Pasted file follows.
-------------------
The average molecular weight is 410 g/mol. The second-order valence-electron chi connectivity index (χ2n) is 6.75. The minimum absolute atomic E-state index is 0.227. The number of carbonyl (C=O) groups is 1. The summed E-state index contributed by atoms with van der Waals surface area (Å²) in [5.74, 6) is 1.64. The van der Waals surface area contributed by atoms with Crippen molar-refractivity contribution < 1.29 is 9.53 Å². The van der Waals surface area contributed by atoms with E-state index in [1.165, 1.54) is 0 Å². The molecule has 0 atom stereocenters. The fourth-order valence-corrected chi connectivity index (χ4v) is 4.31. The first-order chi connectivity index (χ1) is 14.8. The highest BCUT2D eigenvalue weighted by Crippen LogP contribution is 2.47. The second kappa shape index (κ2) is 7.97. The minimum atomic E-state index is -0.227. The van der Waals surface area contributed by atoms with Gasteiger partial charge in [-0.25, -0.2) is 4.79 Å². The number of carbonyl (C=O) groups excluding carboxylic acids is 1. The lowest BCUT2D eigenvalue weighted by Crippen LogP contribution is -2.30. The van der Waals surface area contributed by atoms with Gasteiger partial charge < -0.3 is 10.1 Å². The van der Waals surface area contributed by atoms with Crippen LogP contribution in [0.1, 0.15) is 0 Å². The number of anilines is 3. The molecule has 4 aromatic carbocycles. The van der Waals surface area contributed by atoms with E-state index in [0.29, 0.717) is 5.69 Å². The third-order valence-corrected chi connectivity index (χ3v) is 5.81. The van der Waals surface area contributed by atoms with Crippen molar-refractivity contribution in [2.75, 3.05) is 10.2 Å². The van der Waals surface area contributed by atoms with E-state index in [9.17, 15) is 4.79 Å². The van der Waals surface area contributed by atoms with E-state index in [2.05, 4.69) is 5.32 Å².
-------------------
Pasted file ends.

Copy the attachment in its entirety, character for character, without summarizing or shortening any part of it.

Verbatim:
The average molecular weight is 410 g/mol. The second-order valence-electron chi connectivity index (χ2n) is 6.75. The minimum absolute atomic E-state index is 0.227. The number of carbonyl (C=O) groups is 1. The summed E-state index contributed by atoms with van der Waals surface area (Å²) in [5.74, 6) is 1.64. The van der Waals surface area contributed by atoms with Crippen molar-refractivity contribution < 1.29 is 9.53 Å². The van der Waals surface area contributed by atoms with E-state index in [1.165, 1.54) is 0 Å². The molecule has 0 atom stereocenters. The fourth-order valence-corrected chi connectivity index (χ4v) is 4.31. The first-order chi connectivity index (χ1) is 14.8. The highest BCUT2D eigenvalue weighted by Crippen LogP contribution is 2.47. The second kappa shape index (κ2) is 7.97. The minimum atomic E-state index is -0.227. The van der Waals surface area contributed by atoms with Gasteiger partial charge in [-0.25, -0.2) is 4.79 Å². The number of carbonyl (C=O) groups excluding carboxylic acids is 1. The lowest BCUT2D eigenvalue weighted by Crippen LogP contribution is -2.30. The van der Waals surface area contributed by atoms with Gasteiger partial charge < -0.3 is 10.1 Å². The van der Waals surface area contributed by atoms with Crippen LogP contribution in [0.1, 0.15) is 0 Å². The number of anilines is 3. The molecule has 4 aromatic carbocycles. The van der Waals surface area contributed by atoms with E-state index in [0.29, 0.717) is 5.69 Å². The third-order valence-corrected chi connectivity index (χ3v) is 5.81. The van der Waals surface area contributed by atoms with Crippen molar-refractivity contribution in [2.75, 3.05) is 10.2 Å². The van der Waals surface area contributed by atoms with E-state index in [9.17, 15) is 4.79 Å². The van der Waals surface area contributed by atoms with E-state index in [2.05, 4.69) is 5.32 Å².